I remember a number of years ago, I was working in a storage warehouse at the university I was teaching at with one of my work study students. We were going through boxes trying to find something when a storm came through. We didn't even know there was a storm because there weren't any windows — we were completely dependent on lightbulbs for light. And then those lights went out. And it was dark. It was really dark.
It only went out for a second — the generator kicked in and everything went back to normal soon after — but in a moment of darkness like that, you experienced a really amazingly deep darkness. You can’t see anything.
When we think about something like that, if we've had an experience like that, it really jolts us because we realize how much we depend on being able to see the things around us to guide us as we go about our lives.
In 2 Peter, the apostle writes about the sorts of things that encroach and bring spiritual darkness into our lives and where we should turn for light. We look for light in all kinds of different places, but Peter says there's one source of light that lasts, one source that's not going to get knocked out by a storm.
The bulb he tells us about isn't going to burn out. It's always dependable. That's God's promise, we just need to turn to him.
It's easy to get caught up in those dark places of life as we go and seek to light our own path. We think we have everything in order. We think we have perfect plans and hopes and dreams and then a year like 2020 strikes. But even in normal years we experience moments, oftentimes whole seasons, where our plans aren't going how we would hope and it feels dark and we feel hopeless.
And that's what Peter is addresses in 2 Peter 1:19: “And we have the prophetic word more fully confirmed, to which you will do well to pay attention as to a lamp shining in a dark place, until the day dawns and the morning star rises in your hearts.”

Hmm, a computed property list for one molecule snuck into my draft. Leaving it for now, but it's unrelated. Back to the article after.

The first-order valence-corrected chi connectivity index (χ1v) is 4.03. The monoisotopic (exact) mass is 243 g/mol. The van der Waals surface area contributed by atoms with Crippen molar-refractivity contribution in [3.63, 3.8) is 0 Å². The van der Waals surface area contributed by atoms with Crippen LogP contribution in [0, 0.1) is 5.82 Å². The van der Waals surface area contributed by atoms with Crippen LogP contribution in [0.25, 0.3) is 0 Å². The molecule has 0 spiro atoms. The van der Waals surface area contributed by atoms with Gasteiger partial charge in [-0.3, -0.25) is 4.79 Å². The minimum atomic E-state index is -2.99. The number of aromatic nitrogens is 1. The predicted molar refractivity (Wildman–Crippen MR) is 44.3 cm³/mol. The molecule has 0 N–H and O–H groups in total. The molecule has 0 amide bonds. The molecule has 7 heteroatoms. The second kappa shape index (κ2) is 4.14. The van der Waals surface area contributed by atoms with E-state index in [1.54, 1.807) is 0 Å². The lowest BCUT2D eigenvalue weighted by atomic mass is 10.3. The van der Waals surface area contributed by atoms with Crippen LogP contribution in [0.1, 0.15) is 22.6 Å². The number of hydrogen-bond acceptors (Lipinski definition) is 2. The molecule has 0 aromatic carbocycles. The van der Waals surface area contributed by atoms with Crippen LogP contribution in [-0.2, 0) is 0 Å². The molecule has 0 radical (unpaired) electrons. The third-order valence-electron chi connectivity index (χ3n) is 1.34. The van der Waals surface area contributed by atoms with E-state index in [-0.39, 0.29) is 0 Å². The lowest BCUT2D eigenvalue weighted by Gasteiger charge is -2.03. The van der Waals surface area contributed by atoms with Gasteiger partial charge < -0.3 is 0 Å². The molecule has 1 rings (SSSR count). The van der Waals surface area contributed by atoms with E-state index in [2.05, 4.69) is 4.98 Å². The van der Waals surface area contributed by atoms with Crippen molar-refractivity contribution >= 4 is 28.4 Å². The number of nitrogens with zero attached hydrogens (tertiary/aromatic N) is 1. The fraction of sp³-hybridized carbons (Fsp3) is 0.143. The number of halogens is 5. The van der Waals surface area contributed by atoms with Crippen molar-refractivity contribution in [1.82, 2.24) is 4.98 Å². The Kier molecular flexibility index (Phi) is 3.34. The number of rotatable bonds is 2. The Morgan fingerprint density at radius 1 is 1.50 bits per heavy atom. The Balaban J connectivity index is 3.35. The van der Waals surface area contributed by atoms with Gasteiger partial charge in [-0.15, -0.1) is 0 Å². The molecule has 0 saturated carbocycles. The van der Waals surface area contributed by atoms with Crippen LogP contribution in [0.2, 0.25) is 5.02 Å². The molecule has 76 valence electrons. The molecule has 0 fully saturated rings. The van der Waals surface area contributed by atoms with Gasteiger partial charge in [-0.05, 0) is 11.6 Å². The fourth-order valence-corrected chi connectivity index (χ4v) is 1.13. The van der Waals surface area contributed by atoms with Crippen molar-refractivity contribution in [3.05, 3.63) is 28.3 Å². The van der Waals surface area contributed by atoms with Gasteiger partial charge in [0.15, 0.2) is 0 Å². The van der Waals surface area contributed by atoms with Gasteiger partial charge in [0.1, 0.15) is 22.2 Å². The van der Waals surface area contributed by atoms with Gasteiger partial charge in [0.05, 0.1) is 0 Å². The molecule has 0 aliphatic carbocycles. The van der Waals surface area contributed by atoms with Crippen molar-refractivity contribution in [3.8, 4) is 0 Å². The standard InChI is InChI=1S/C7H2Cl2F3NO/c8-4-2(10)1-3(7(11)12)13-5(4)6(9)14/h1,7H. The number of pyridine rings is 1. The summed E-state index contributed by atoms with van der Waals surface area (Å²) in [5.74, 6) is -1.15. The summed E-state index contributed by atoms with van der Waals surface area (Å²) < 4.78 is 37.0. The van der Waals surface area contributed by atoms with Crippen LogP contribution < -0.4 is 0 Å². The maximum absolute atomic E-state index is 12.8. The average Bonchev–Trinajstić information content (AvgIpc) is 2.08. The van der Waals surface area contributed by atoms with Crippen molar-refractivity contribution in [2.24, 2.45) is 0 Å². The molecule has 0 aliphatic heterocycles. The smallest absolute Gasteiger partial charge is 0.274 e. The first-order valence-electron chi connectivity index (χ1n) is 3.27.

Peter says the light is right in front of you, the light comes from God's promises. We forget that God has His Word packed full of His promises, His plans for the future that are sure and definite and that when we trust in Him we get to be a part of those plans.
God lights our way with hope in a world where every day it feels like things are chipping away at our hope and everything around us. All the voices we hear from from media and from the internet and — oftentimes — even from each other are chipping away at hope and bringing in fear.
Where then can we possibly turn?
We turn to God's Word and we see the light of God's hope of His promises, His prophetic Word that speaks about what is to come.
Past prophecies are a key part of that. Sometimes I don't think we spend that much time on them. They're more of an interesting educational side note that we'll hear people rattle off. How many promises of God were fulfilled when Jesus came? We don’t often bother to pay attention to that. We say, “Well, that's really nice. I'm so glad to know that that happened in the past.”
Then we move on.
But those past promises fulfilled are for us and give us hope for right now, too. They show us who God is when we see that God has declared over time that things will happen and those things have happened and those things continue to happen.
When we read that God is going to make all things new (Revelation 21:5), that death itself will be banished, we don't see that as some kind of pie in the sky utopia, but rather we see it as the logical conclusion of everything that God has been doing from his very first promise of redemption all the way back in Genesis chapter 3.
When Adam and Eve had fallen, the Lord said that He would bring forth a redeemer who would crush Satan. And from that moment on, throughout His law, throughout all the prophets in the Old Testament and throughout the New Testament, we read again and again how God is going to make all things new, that those things that feel broken in our world won't last.